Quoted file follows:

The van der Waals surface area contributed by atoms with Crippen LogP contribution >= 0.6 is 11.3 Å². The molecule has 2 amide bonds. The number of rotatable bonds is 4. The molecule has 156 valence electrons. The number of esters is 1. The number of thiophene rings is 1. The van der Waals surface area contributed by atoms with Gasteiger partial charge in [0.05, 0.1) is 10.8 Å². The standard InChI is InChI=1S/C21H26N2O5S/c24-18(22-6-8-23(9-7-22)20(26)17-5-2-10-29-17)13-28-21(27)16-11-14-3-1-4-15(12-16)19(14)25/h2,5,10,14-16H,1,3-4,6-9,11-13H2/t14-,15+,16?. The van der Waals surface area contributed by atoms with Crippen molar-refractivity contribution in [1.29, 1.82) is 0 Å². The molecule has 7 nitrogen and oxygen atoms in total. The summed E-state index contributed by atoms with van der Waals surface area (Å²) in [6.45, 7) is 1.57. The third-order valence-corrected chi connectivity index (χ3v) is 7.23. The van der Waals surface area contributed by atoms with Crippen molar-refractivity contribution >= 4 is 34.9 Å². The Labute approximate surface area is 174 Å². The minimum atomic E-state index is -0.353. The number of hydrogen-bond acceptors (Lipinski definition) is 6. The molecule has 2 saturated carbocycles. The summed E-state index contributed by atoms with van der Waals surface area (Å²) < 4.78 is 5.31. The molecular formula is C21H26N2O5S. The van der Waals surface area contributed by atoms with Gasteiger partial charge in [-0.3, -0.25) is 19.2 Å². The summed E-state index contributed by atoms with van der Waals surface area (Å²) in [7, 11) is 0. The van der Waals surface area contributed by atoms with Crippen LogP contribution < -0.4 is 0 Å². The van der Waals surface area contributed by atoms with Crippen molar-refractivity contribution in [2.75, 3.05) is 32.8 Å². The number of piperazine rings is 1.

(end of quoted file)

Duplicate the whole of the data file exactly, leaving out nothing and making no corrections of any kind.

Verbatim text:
The van der Waals surface area contributed by atoms with Crippen LogP contribution >= 0.6 is 11.3 Å². The molecule has 2 amide bonds. The number of rotatable bonds is 4. The molecule has 156 valence electrons. The number of esters is 1. The number of thiophene rings is 1. The van der Waals surface area contributed by atoms with Gasteiger partial charge in [0.05, 0.1) is 10.8 Å². The standard InChI is InChI=1S/C21H26N2O5S/c24-18(22-6-8-23(9-7-22)20(26)17-5-2-10-29-17)13-28-21(27)16-11-14-3-1-4-15(12-16)19(14)25/h2,5,10,14-16H,1,3-4,6-9,11-13H2/t14-,15+,16?. The van der Waals surface area contributed by atoms with Crippen molar-refractivity contribution in [1.29, 1.82) is 0 Å². The molecule has 7 nitrogen and oxygen atoms in total. The summed E-state index contributed by atoms with van der Waals surface area (Å²) in [6.45, 7) is 1.57. The third-order valence-corrected chi connectivity index (χ3v) is 7.23. The van der Waals surface area contributed by atoms with Crippen molar-refractivity contribution >= 4 is 34.9 Å². The Labute approximate surface area is 174 Å². The minimum atomic E-state index is -0.353. The number of hydrogen-bond acceptors (Lipinski definition) is 6. The molecule has 2 saturated carbocycles. The summed E-state index contributed by atoms with van der Waals surface area (Å²) < 4.78 is 5.31. The molecular formula is C21H26N2O5S. The van der Waals surface area contributed by atoms with Gasteiger partial charge in [-0.3, -0.25) is 19.2 Å². The summed E-state index contributed by atoms with van der Waals surface area (Å²) in [7, 11) is 0. The van der Waals surface area contributed by atoms with Crippen LogP contribution < -0.4 is 0 Å². The van der Waals surface area contributed by atoms with Crippen molar-refractivity contribution in [2.75, 3.05) is 32.8 Å². The number of piperazine rings is 1.